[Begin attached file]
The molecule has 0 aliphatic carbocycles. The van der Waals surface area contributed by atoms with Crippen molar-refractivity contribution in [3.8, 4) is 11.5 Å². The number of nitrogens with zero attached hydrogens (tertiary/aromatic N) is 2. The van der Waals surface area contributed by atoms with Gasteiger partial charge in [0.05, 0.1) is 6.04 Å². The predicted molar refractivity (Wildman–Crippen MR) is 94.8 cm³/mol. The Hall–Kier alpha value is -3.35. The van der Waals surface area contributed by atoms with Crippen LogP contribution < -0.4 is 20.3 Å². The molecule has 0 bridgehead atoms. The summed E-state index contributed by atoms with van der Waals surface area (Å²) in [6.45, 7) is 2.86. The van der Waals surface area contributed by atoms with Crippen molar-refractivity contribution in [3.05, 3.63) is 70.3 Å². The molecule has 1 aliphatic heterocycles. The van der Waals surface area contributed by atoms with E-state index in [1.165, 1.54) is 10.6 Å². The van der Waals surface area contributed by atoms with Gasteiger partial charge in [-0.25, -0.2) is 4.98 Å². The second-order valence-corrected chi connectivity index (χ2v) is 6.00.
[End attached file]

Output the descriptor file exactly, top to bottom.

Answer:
The molecule has 0 aliphatic carbocycles. The van der Waals surface area contributed by atoms with Crippen molar-refractivity contribution in [3.8, 4) is 11.5 Å². The number of nitrogens with zero attached hydrogens (tertiary/aromatic N) is 2. The van der Waals surface area contributed by atoms with Gasteiger partial charge in [0.05, 0.1) is 6.04 Å². The predicted molar refractivity (Wildman–Crippen MR) is 94.8 cm³/mol. The Hall–Kier alpha value is -3.35. The van der Waals surface area contributed by atoms with Crippen LogP contribution < -0.4 is 20.3 Å². The molecule has 0 bridgehead atoms. The summed E-state index contributed by atoms with van der Waals surface area (Å²) in [6.45, 7) is 2.86. The van der Waals surface area contributed by atoms with Crippen molar-refractivity contribution in [3.05, 3.63) is 70.3 Å². The molecule has 1 aliphatic heterocycles. The van der Waals surface area contributed by atoms with E-state index in [1.165, 1.54) is 10.6 Å². The van der Waals surface area contributed by atoms with Gasteiger partial charge in [-0.25, -0.2) is 4.98 Å². The second-order valence-corrected chi connectivity index (χ2v) is 6.00.